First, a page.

As discussed above, the evolutionary history of the dinoceratans is murky at best, with numerous conflicting ideas as to which modern groups they are most closely related to. It has been proposed that they may be most closely related to a primitive group that gave rise to the rodents and lagomorphs, the anagalids, or somewhere at the base of the now polyphyletic ungulatomorpha. Both of these proposals proved to be problematic, and the broad scientific consensus is that they seem to be a sister group to the two general groupings of hoofed mammals today, the perissodactyls (which include rhinos and horses) and the artiodactyls (deer, pigs and cows), a sister clade to only the perissodactyls, or they could possibly be descended from or a sister group to a weird and unique ungulate group from South America, the meridiungulatans (for most of it’s history South America was isolated from the rest of the world and so developed some unique animals, but early in the cenozoic there seems to have been a land bridge present). The case for this interpretation is based off of a medium sized meridiungulatan called Carodnia from the middle paleocene to the earliest eocene of South America, which shares many characteristics that are also seen in the most primitive dinoceratans, such as Prodinoceras and Probathyopsis. We really don’t have a great understanding of where the dinocerata originated, but it would be interesting if they were proven to be meridiungulatans, as that group is currently only known from South America, but the most basal dinoceratans are found in North America and Asia, so either dinoceratans evolved in South America and radiated outwards from there (Thewissen and Gingerich 1987), or basal meridiungulatans moved northwards. Once they evolved however, there seem to have been a number of dispersal events, at least three within dinocerata proper, in which members crossed over newly formed land bridges to new continents. Whether this original continent was North America or Asia has yet to be determined however, as the most basal members within dinocerata (united under the family prodinoceratidae) come from both landmasses.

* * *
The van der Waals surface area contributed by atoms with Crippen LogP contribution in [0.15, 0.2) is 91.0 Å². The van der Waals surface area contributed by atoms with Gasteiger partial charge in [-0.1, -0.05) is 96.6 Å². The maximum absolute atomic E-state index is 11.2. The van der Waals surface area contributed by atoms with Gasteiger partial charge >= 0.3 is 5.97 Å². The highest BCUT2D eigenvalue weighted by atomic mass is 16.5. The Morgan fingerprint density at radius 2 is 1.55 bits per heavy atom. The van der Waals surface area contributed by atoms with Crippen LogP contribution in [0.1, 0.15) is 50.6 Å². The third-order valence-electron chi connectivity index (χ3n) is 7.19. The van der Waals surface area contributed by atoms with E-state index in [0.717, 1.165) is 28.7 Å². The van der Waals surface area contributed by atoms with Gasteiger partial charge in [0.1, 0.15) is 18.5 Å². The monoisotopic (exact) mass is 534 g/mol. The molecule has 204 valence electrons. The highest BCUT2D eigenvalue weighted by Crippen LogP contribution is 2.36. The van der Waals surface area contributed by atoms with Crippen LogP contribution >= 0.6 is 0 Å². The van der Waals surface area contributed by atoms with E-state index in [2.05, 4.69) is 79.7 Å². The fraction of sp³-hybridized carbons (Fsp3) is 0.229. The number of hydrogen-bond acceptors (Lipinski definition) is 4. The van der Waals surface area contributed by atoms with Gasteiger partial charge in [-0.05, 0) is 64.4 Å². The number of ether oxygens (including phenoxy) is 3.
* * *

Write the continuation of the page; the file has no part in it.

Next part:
Relationships within Dinocerata: A Big Jumbled Mess